The system for supporting young people leaving foster or residential care in England to live successful independent lives is not working effectively, according to the National Audit Office. This is despite the fact that there is a clear legal framework and an inspection regime in place. The numbers of care leavers in employment, education and training have deteriorated since 2007-08.
According to the report, Care leavers’ transition to adulthood
, in 2013-14, over 10,000 young people aged over 16 left care, an increase of almost 50% since 2003-04. Moreover, 33% of those aged 16 or over who left care did so before their 18th birthday. The government wants to ensure that care leavers get the same care and support that their peers would expect from a reasonable parent, such as help finding a job or setting up home. However, those leaving care may struggle to cope with the transition to adulthood and may experience social exclusion, unemployment, health problems or end up in custody. Care leavers have had these problems for a long time.
Only half of children in care have emotional health and behaviour that is considered normal and this poses additional challenges when adapting to life after care. In 2013, 50% of young people were still living with their parents at the age of 22. But young people in care have to leave by their 18th birthday and some have to live independently as soon as they leave care.
The cost of not moving into adulthood successfully is likely to be high to both care leavers and the public. The principal outcome measure is the number of care leavers not in education, employment or training (NEET). In 2013-14, 41% of 19-year-old care leavers were NEET compared with only 15% of their age peers. According to the NAO, the lifetime cost of the current cohort of 19-year-old care leavers being NEET would be around £240 million, or £150 million more than if they had the same NEET rate as other 19-year-olds.
In 2013 the government published the Care Leaver Strategy
, setting out how it planned to improve support for care leavers. In the same year the Department for Education introduced its Staying Put
policy to help care leavers stay with foster carers until the age of 21. These were positive steps but it is too early to assess their effect and there is no reliable information to monitor the lives of care leavers over time.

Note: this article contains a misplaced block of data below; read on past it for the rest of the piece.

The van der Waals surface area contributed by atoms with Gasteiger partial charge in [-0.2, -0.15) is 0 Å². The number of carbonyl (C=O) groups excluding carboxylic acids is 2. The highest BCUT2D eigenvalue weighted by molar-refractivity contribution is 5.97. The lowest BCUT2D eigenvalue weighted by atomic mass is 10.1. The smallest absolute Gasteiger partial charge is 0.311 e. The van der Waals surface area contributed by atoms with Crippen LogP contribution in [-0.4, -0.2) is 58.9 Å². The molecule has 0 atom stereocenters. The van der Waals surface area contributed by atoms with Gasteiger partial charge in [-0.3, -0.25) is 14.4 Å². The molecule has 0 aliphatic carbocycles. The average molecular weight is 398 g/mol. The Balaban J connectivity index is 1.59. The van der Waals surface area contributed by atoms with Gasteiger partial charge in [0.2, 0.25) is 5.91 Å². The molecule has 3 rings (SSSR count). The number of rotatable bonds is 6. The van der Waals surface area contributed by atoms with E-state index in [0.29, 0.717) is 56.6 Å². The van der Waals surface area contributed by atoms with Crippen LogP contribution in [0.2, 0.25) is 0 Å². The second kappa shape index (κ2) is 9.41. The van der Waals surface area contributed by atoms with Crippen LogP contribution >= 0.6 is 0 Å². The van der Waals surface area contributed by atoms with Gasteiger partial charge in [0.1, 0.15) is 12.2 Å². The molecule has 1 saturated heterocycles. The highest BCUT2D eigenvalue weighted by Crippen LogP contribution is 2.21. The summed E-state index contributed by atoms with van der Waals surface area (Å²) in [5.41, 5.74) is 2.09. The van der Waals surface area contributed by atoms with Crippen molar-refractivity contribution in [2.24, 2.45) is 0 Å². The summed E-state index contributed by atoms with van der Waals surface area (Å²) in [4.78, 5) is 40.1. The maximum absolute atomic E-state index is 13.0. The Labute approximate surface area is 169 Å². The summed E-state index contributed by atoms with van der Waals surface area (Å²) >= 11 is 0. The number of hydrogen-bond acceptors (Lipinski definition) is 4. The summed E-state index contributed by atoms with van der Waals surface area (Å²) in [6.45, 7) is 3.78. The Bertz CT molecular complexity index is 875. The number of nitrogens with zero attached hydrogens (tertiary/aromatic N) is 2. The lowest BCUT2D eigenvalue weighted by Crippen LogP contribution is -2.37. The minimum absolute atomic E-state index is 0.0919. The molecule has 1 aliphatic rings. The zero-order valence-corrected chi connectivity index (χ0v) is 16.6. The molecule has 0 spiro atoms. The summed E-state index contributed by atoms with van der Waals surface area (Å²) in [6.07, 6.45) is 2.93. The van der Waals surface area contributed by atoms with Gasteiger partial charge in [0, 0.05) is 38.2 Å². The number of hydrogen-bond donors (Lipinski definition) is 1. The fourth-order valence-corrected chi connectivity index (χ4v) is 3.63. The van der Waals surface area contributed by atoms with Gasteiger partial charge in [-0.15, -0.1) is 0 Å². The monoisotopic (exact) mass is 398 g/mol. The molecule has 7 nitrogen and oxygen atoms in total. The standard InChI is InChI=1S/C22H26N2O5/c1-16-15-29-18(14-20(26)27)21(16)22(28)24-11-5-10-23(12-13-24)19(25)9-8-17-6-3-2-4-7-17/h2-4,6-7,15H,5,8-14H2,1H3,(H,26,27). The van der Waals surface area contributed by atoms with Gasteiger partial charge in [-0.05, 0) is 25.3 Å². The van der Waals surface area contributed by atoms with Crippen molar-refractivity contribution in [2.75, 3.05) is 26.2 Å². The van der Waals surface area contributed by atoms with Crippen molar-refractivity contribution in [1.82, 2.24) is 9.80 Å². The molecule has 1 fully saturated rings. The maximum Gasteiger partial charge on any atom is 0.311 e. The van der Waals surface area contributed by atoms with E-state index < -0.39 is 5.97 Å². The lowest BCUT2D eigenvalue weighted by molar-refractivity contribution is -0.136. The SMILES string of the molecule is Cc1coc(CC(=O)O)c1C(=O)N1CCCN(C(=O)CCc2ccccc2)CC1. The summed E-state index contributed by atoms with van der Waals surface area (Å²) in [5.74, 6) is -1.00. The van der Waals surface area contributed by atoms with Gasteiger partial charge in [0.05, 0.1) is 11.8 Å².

Support for care leavers comes mainly through local authorities but the quality and cost of services vary widely. Ofsted inspections of care leaver services have found that two-thirds of services inspected require improvement or are inadequate. Local authorities have no information on 17% of their 19-21 year-old care leavers even though they are often vulnerable. Local authorities spent on average £6,250 for each care leaver in 2013-14, ranging from an estimated £300 to £20,000. The NAO’s analysis shows there is minimal correlation between local authorities’ reported spending on care leavers and the quantity and quality of their services.
Amyas Morse, head of the National Audit Office, said:
'Addressing the poor life outcomes of young people leaving care is a longstanding problem. The cost of their not moving into adulthood successfully is high. The government has made a commitment to improve the support for these young people but the outcomes for many have been deteriorating over the last seven years.The government knows the scale of the challenge. Stronger central and local leadership is urgently required to get a grip on this problem.'
Linda Briheim-Crookall Senior Policy and Service Development Manager for Coram Voice, contributor to the report, said:
'Today’s report by the National Audit Office (NAO) Care leavers’ transition to adulthood highlights that the safety net in place for care leavers, whereby local authorities are legally required to offer support in education and accommodation, is failing to catch countless young people as they journey into independent living.The full report is available to download here.
Through Coram Voice’s advocacy work with looked after children, we are acutely aware of the consequences of young people not receiving such critical support. Every day we encounter care leavers who do not have enough money to survive, a safe and suitable home or the help they need to access education and training to achieve their aspirations.
A significant number of the young people we support with advocacy have emotional difficulties which can be exacerbated by their precarious situation of leaving care unsupported. As NAO’s report highlights, government data currently collected on care leavers includes education, training and employment, and accommodation, yet no data collected includes important information on wellbeing. We believe this is serious omission and call on Government to include data on these outcomes as a matter of urgency.
As the report finds, the lack of a single repository for good practice in supporting care leavers is a further challenge which all those working with young care leavers face. Coram Voice’s response, our current Bright Spots project, aims to help local authorities improve the care journey for children. Included is a survey, ‘Your Life, Your Care’, which was informed by young people and which will measure the quality of their care experience and their sense of wellbeing.
We have run a successful pilot of the survey and now want to get more local authorities on board to be able to demonstrate its potential. Young people in care and leaving care rely on government to parent them as they are without the family support networks so many of us take for granted. We must do all we can to help ensure that they are not let down.'